Thursday, December 11, 2014

Watkins, Colorado

 

One of many wide spots the railroad built on its way to the gold fields of Denver.  Originally this railroad stop was called Box Elder, the name of the creek nearby and the stage station that had been there.  The place was renamed to honor a railroad employee.  DSCN9231 (1024x768)

Watkins did not incorporate until the 21st century then it only lasted a short time.  Couple years later it dissolved the corporation and went back to being  a wide spot with a Post Office.  The little town didn’t grow much.  It was a travelers stop on old Highway 40.  There were gas stations, coffee shops, truck stops and motels along with a few stores and shops.  Today most of that is gone.  Over by the Interstate is the truck stop/gas station.  Rest of the businesses have been shuttered up and some vacant lots.  There is a small general store and motel that hangs on and the saloon does a booming business. 

At its peak the town boasted over 200 souls living there, toady it is maybe 50.  In 1870, the population was reported at 70 hardy being living there.  No longer does the train stop there.  The occasional semi hauls grain from the elevators.  People whiz through on their way to the general aviation airport to the southeast.  Otherwise it a pretty sleepy town that is on the outskirts of Denver’s urban blight.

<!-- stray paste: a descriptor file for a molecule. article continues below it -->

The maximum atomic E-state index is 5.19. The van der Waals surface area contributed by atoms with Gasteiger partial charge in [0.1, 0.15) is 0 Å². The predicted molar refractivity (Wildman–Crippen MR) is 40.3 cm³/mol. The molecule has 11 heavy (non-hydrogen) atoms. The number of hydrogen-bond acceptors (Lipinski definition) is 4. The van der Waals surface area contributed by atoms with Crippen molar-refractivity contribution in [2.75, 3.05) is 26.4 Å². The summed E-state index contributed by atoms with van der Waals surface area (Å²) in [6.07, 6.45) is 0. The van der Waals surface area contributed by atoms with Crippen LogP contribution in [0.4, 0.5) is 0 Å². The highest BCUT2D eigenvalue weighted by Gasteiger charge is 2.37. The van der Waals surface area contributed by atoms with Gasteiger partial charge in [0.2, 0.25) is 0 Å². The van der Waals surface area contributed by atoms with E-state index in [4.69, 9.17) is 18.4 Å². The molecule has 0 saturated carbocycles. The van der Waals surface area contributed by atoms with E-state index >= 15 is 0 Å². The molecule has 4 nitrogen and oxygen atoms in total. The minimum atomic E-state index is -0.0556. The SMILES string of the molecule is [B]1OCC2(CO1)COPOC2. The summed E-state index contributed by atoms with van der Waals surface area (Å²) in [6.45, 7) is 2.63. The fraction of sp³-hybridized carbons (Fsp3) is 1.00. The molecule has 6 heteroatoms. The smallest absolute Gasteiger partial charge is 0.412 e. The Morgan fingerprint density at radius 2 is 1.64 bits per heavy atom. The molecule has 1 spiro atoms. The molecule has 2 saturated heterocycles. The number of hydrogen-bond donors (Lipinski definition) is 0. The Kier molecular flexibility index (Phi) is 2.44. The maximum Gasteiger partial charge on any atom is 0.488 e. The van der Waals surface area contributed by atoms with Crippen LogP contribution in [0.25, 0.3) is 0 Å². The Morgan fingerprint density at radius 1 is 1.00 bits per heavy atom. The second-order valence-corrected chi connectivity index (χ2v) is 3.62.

The suburb of Aurora has stretched its city limits out to absorb the once railroad stop.  The urban sponge has soaked up lots of little stops like this as Denver’s tentacles stretched out.  Mesa, Sable, Schulyer, Roydale and others are now but noted in the books of early railroad construction. 

Stretching along the ribbon of iron rails had been numerous railroad stops.  Few became towns, most became memories and forgotten.

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on the north edge of town is the old school house, now a private residence.  A quite reminder of when Watkins had hopes and dreams of growing.  The few people remain have life of some tranquility.  Most of the city noise is to the west.  The urban housing developments are creeping closed year by year.  Soon It will be a sign post on the railroad and exit sign on the Interstate of what was once a prosperous wide spot on the highway. 

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